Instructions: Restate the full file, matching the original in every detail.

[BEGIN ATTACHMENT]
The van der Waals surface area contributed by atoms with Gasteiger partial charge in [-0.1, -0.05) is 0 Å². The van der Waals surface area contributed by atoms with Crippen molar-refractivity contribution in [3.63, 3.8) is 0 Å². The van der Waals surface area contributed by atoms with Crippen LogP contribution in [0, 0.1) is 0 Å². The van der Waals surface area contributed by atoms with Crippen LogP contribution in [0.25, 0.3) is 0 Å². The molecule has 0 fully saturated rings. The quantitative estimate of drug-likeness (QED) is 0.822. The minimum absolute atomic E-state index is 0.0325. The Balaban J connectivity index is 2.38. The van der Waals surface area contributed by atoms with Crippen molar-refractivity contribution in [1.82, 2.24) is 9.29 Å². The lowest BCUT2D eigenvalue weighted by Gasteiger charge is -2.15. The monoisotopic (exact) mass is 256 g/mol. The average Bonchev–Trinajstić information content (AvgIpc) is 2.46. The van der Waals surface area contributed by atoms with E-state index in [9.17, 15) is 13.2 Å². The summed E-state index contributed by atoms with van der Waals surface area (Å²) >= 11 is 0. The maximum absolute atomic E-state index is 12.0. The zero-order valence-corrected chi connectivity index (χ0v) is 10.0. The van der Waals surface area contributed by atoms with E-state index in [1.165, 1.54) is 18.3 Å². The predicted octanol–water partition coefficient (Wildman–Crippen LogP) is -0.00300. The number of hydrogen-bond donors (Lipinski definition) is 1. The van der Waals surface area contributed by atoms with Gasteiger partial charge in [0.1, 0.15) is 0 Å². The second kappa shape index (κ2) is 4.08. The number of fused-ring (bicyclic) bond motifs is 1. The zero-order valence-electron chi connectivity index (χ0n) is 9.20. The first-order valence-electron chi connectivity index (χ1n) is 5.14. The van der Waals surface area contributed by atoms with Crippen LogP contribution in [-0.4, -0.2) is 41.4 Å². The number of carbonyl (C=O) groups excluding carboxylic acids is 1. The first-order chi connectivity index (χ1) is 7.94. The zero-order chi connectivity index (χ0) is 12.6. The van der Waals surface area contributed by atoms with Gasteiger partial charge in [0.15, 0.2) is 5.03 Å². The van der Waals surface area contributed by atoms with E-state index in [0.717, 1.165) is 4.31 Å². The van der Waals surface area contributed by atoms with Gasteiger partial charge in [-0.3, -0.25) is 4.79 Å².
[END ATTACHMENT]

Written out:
The van der Waals surface area contributed by atoms with Gasteiger partial charge in [-0.1, -0.05) is 0 Å². The van der Waals surface area contributed by atoms with Crippen molar-refractivity contribution in [3.63, 3.8) is 0 Å². The van der Waals surface area contributed by atoms with Crippen LogP contribution in [0, 0.1) is 0 Å². The van der Waals surface area contributed by atoms with Crippen LogP contribution in [0.25, 0.3) is 0 Å². The molecule has 0 fully saturated rings. The quantitative estimate of drug-likeness (QED) is 0.822. The minimum absolute atomic E-state index is 0.0325. The Balaban J connectivity index is 2.38. The van der Waals surface area contributed by atoms with Crippen molar-refractivity contribution in [1.82, 2.24) is 9.29 Å². The lowest BCUT2D eigenvalue weighted by Gasteiger charge is -2.15. The monoisotopic (exact) mass is 256 g/mol. The average Bonchev–Trinajstić information content (AvgIpc) is 2.46. The van der Waals surface area contributed by atoms with E-state index in [9.17, 15) is 13.2 Å². The summed E-state index contributed by atoms with van der Waals surface area (Å²) >= 11 is 0. The maximum absolute atomic E-state index is 12.0. The zero-order valence-corrected chi connectivity index (χ0v) is 10.0. The van der Waals surface area contributed by atoms with E-state index in [1.165, 1.54) is 18.3 Å². The predicted octanol–water partition coefficient (Wildman–Crippen LogP) is -0.00300. The number of hydrogen-bond donors (Lipinski definition) is 1. The van der Waals surface area contributed by atoms with Gasteiger partial charge in [0.1, 0.15) is 0 Å². The second kappa shape index (κ2) is 4.08. The number of fused-ring (bicyclic) bond motifs is 1. The zero-order valence-electron chi connectivity index (χ0n) is 9.20. The first-order valence-electron chi connectivity index (χ1n) is 5.14. The van der Waals surface area contributed by atoms with Crippen LogP contribution in [-0.4, -0.2) is 41.4 Å². The number of carbonyl (C=O) groups excluding carboxylic acids is 1. The first-order chi connectivity index (χ1) is 7.94. The zero-order chi connectivity index (χ0) is 12.6. The van der Waals surface area contributed by atoms with Gasteiger partial charge in [0.15, 0.2) is 5.03 Å². The van der Waals surface area contributed by atoms with E-state index in [0.717, 1.165) is 4.31 Å². The van der Waals surface area contributed by atoms with Gasteiger partial charge in [-0.3, -0.25) is 4.79 Å².